Your newly registered application is displayed in the applications list for the B2C tenant. Select your web API from the list. The API's property pane is displayed.

Web API properties

Make note of the globally unique Application Client ID. You use the ID in your application's code.

Important

You cannot use applications registered in the Applications tab on the classic Azure Management Portal for this.

When you are done, you will have both an API and a native application in your application settings.

Create policies on your B2C tenant

In Azure AD B2C, every user experience is defined by a policy. This code sample contains three identity experiences: sign-up & sign-in, profile edit, and password reset. You need to create one policy of each type, as described in the policy reference article. For each policy, be sure to select the Display name attribute or claim, and to copy down the name of your policy for later use.

Add your identity providers

From your settings, select Identity Providers and choose Username signup or Email signup.

Create a sign-up and sign-in policy

To enable sign-in on your application, you will need to create a sign-in policy. This policy describes the experiences that consumers will go through during sign-in and the contents of tokens that the application will receive on successful sign-ins.

Select Azure AD B2C from the services list in the Azure portal.

Select B2C service

In the policies section of settings, select Sign-up or sign-in policies and click + Add.

Select sign-up or sign-in policies and click Add button

Enter a policy Name for your application to reference. For example, enter SiUpIn.

Select Identity providers and check Email signup. Optionally, you can also select social identity providers, if already configured. Click OK.

Select Email signup as an identity provider and click the OK button

Select Sign-up attributes. Choose attributes you want to collect from the consumer during sign-up. For example, check Country/Region, Display Name, and Postal Code. Click OK.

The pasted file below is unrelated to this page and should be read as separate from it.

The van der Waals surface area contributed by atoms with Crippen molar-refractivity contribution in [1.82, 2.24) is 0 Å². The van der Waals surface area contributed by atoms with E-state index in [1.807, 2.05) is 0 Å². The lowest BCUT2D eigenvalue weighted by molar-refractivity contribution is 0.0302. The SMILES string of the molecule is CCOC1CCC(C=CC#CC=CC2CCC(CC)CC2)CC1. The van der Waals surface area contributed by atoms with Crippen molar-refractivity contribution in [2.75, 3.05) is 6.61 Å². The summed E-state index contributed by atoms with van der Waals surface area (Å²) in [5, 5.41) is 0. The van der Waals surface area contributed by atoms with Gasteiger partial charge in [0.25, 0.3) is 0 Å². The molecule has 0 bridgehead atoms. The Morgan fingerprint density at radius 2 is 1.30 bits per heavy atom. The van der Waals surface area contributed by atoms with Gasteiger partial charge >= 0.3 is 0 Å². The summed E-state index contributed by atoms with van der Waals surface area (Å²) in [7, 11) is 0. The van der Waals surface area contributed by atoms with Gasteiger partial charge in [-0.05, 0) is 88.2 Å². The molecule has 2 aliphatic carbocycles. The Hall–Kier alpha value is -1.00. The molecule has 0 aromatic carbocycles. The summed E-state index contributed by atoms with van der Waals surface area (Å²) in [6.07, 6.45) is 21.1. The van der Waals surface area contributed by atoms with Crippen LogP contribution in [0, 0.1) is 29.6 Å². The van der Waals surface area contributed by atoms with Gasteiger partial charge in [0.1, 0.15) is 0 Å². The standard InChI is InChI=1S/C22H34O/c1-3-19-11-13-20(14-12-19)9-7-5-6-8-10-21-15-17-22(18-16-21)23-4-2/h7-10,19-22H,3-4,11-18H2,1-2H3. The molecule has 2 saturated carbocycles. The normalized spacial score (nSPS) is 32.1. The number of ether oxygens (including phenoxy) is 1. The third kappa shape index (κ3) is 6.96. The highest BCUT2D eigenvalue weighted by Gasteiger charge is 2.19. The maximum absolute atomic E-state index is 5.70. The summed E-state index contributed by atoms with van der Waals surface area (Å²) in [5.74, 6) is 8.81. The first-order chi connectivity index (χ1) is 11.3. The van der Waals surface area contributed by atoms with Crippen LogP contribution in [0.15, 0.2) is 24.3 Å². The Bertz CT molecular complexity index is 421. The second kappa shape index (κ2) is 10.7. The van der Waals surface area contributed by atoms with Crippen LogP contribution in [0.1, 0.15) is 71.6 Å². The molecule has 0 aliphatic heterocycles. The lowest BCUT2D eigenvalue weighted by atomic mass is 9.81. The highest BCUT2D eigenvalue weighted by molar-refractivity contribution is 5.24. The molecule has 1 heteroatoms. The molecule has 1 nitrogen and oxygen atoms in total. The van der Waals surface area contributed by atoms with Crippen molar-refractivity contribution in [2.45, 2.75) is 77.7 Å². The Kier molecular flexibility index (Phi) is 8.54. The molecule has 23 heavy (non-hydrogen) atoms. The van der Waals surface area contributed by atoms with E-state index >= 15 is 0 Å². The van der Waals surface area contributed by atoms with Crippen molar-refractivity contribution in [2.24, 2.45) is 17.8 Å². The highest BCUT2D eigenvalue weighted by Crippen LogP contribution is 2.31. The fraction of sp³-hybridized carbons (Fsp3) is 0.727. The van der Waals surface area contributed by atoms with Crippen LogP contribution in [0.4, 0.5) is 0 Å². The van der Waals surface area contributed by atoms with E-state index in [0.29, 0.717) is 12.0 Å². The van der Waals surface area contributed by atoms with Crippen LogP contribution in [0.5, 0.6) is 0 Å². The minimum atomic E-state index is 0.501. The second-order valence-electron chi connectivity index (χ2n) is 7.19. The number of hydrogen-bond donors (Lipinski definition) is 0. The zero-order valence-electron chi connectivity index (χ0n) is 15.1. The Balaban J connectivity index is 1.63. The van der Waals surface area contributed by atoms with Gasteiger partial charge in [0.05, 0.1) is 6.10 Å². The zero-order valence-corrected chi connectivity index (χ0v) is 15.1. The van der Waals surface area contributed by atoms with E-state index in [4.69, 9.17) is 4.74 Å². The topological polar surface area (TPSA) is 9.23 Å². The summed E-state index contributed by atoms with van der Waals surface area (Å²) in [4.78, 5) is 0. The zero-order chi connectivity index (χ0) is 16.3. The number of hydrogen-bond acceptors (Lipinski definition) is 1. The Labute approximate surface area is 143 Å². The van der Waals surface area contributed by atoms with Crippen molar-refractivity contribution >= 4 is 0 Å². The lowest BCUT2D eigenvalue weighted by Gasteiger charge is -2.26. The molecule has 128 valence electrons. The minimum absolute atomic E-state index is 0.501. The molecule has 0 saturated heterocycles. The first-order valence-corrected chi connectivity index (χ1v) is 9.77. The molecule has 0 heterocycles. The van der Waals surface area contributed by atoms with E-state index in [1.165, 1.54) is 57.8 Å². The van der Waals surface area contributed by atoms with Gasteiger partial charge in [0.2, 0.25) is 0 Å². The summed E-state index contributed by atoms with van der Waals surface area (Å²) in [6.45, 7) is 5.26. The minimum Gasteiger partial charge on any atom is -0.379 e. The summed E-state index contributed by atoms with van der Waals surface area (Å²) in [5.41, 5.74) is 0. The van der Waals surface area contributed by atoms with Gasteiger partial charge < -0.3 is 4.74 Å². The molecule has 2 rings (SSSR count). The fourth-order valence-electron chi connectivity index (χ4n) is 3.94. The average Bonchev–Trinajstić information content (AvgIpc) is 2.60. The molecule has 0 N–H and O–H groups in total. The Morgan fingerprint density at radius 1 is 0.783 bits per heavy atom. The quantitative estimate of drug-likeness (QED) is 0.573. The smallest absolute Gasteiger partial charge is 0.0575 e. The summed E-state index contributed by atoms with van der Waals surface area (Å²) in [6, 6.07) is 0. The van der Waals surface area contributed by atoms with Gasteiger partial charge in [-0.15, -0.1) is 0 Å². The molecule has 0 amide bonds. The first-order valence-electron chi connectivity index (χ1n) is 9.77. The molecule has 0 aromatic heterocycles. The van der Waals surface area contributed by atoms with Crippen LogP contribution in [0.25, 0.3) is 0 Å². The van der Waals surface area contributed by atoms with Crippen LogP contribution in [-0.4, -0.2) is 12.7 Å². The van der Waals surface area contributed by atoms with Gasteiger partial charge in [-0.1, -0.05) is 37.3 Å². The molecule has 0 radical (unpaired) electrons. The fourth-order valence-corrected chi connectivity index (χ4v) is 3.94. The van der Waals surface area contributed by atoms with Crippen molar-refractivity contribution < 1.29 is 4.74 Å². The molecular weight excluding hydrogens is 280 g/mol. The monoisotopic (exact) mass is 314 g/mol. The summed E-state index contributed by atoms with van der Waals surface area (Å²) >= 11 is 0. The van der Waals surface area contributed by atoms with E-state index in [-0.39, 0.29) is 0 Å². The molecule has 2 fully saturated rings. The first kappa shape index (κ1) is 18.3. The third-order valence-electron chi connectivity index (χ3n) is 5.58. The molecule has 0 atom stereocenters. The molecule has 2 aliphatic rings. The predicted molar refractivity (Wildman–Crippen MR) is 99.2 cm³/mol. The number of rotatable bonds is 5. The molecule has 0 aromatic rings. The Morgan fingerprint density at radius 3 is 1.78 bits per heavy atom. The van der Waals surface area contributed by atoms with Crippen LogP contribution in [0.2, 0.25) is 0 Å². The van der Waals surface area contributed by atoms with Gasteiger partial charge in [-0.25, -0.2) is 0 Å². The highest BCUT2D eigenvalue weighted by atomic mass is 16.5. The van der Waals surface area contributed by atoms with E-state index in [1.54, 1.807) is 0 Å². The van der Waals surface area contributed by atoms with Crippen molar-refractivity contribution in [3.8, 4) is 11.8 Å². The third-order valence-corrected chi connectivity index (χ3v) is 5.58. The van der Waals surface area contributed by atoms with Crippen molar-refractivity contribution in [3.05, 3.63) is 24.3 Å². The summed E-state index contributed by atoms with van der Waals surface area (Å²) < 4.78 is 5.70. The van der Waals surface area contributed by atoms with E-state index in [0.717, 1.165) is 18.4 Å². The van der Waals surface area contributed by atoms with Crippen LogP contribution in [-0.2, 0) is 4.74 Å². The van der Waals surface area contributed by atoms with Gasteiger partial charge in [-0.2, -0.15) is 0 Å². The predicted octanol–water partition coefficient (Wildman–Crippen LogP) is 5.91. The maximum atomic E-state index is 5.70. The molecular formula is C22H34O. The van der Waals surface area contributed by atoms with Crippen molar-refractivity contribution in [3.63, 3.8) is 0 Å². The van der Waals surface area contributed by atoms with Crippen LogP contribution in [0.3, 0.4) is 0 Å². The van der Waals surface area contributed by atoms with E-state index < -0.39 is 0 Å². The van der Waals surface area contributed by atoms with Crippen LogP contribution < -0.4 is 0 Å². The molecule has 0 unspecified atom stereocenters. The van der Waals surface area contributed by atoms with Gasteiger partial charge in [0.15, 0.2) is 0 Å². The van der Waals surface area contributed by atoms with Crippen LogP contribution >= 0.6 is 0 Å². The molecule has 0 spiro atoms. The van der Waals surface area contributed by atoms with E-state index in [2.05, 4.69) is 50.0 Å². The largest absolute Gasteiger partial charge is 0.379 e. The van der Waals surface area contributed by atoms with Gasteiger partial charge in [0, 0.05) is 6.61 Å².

Select some attributes and click the OK button

Select Application claims. Choose claims you want returned in the authorization tokens sent back to your application after a successful sign-up or sign-in experience. For example, select Display Name, Identity Provider, Postal Code, User is new and User's Object ID.

Select some application claims and click OK button

Click Create to add the policy. The policy is listed as B2C_1_SiUpIn. The B2C_1_ prefix is appended to the name.

Open the policy by selecting B2C_1_SiUpIn. Verify the settings specified in the table then click Run now.

Select policy and run it

Setting Value
Applications Contoso B2C app
Select reply url https://localhost:44316/

A new browser tab opens, and you can verify the sign-up or sign-in consumer experience as configured.

Note

It takes up to a minute for policy creation and updates to take effect.

Create a profile editing policy

To enable profile editing on your application, you will need to create a profile editing policy. This policy describes the experiences that consumers will go through during profile editing and the contents of tokens that the application will receive on successful completion.

Select Azure AD B2C from the services list in the Azure portal.

Select B2C service

In the policies section of settings, select Profile editing policies and click + Add.

Select Profile editing policies and click the Add button

Enter a policy Name for your application to reference. For example, enter SiPe.